The ‘Gaylor’ Trend Has Crossed From Niche Celebrity Fandom To Full Blown Conspiracy Theory

Anyone involved in the Taylor Swift fandom would know about the Gaylors – a fervent section of the Swiftie community who spend their one life on god’s green earth reading queer meaning into her songs. Which is fine, god forbid women have hobbies. But because it’s the internet, it’s also been taken too far.

From the bisexual colouring of the Lover artwork or the song Lavender Haze, to a close-read of the lyrics of Cornelia Street, these fans are able to pull out all sorts of queer meanings from her work. However, many in the Gaylor community do not stop there, and believe that beyond just a queer interpretation, Taylor Swift is actually a queer woman, and it’s clues and hints in her work that prove this.

It goes even deeper than that, with a complicated tapestry of queer conspiracy, linking her to relationships with people like Karlie Kloss and Dianna Agron, and even theorising that her high profile relationships with men were publicity stunts. This is where the community takes a turn to the Qanon, into rabid conspiracy theory.

Karlie Kloss and Taylor Swift at the 2014 American Music Awards. (Photo by Kevin Mazur/AMA2014/WireImage)

Gaylors are having a weird moment in the sun of public opinion, after the New York Times published a 5000 word opinion piece called Look What We Made Taylor Swift Do. The essay created a storm of controversy, with many Gaylors pleased at having what essentially amounts to a conspiracy theory “validated” by a high profile publication, and other fans furious about the perceived intrusion into Taylor Swift’s personal life. 

Much like any conspiracy theory, the more scrutiny it gets, the more proponents dig in. There’s a viral Tweet going around from a Gaylor, who says in response to a critical statement from Taylor Swift’s team about the NYT article: “you’re still gay and that’s FINAL”, which is a good indication of the level of discourse, of its shift in conspiracy theory. You can’t reason with conspiracy theorists.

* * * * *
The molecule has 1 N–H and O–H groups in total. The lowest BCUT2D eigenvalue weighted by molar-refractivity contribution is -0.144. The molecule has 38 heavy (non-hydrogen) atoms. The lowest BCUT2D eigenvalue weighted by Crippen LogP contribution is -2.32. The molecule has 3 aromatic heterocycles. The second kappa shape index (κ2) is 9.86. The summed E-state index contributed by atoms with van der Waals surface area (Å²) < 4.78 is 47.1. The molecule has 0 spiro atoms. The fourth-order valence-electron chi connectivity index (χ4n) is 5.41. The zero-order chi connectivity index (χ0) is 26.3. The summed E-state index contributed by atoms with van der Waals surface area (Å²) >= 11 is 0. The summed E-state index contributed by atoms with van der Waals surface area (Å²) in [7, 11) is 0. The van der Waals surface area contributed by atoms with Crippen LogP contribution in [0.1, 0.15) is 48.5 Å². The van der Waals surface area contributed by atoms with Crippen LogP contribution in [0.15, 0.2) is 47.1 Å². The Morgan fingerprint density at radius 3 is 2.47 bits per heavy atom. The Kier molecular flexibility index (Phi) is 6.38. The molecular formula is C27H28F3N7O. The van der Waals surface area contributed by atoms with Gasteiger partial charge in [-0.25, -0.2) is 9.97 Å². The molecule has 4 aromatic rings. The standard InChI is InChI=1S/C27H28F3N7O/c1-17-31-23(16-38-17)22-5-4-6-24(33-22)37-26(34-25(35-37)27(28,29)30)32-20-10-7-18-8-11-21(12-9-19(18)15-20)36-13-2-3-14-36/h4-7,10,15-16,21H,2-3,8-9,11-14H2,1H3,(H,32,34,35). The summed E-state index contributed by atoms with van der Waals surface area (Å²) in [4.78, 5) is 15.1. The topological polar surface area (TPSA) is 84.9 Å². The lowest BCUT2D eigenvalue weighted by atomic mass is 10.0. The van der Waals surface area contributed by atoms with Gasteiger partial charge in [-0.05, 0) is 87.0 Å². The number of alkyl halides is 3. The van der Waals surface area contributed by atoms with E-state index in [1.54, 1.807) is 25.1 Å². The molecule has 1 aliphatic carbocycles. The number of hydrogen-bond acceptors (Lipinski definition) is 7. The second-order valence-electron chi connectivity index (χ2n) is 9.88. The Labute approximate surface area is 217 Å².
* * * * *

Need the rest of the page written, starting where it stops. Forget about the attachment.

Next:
It’s a love story

As the NYT essay outlines, the practice of interpreting queer messages in art has a long and sadly understandable history, due to this apparently BONKERS desire by the LGBTIQA+ community to want to see themselves and their stories on screen.

Proper queer representation has only been a relatively recent phenomenon, and it’s been an almost celebrated pastime of the queer community to claim heterosexual stories as our own. It’s usually innocuous – Kylie Minogue is a gay icon, and her music is the official soundtrack for gay men of a certain generation, but she’s not queer herself. She’s been adopted. There’s a similar narrative around Carly Rae Jepsen that’s even more recent – she’s for the gays and theys, but that doesn’t mean she’s part of us, or that she should be required to be.

There’s also a long history of looking for queer representation where it doesn’t exist – the Tumblr era was obsessed, in much the same way as Gaylors, with the shows Supernatural and Sherlock, theorising and projecting a queer relationship between various of the male characters. You could even say that this practice created the fandoms of today, for better or for worse (probably worse).

It’s pretty harmless, to be honest. But where it gets messy is when real people are involved – the shift from reading queer messaging, queer themes in Taylor Swift’s work to believing Taylor Swift is not only queer, but hiding it, is where the trend becomes problematic.

Art can be read as queer, but when it comes to people, the golden rule should be minding your own business.

Wildest Dreams

This impulse to project queerness on people is kind of like a non-consensual queer pride parade, where people are forcibly marched through the street and told they’re valid. All sorts of celebrities recently have been the victims of queer speculation and in turn harassment – from Shawn Mendes to Harry Styles to Billie Eilish.

The fact that some of these celebrities have or might come out is besides the point – coming out is everyone’s own business, and no fan has the right to demand that someone comes out. Recently, Heartstopper star Kit Connor was harassed so much by his “supportive” fanbase that he was “forced” to come out as bisexual.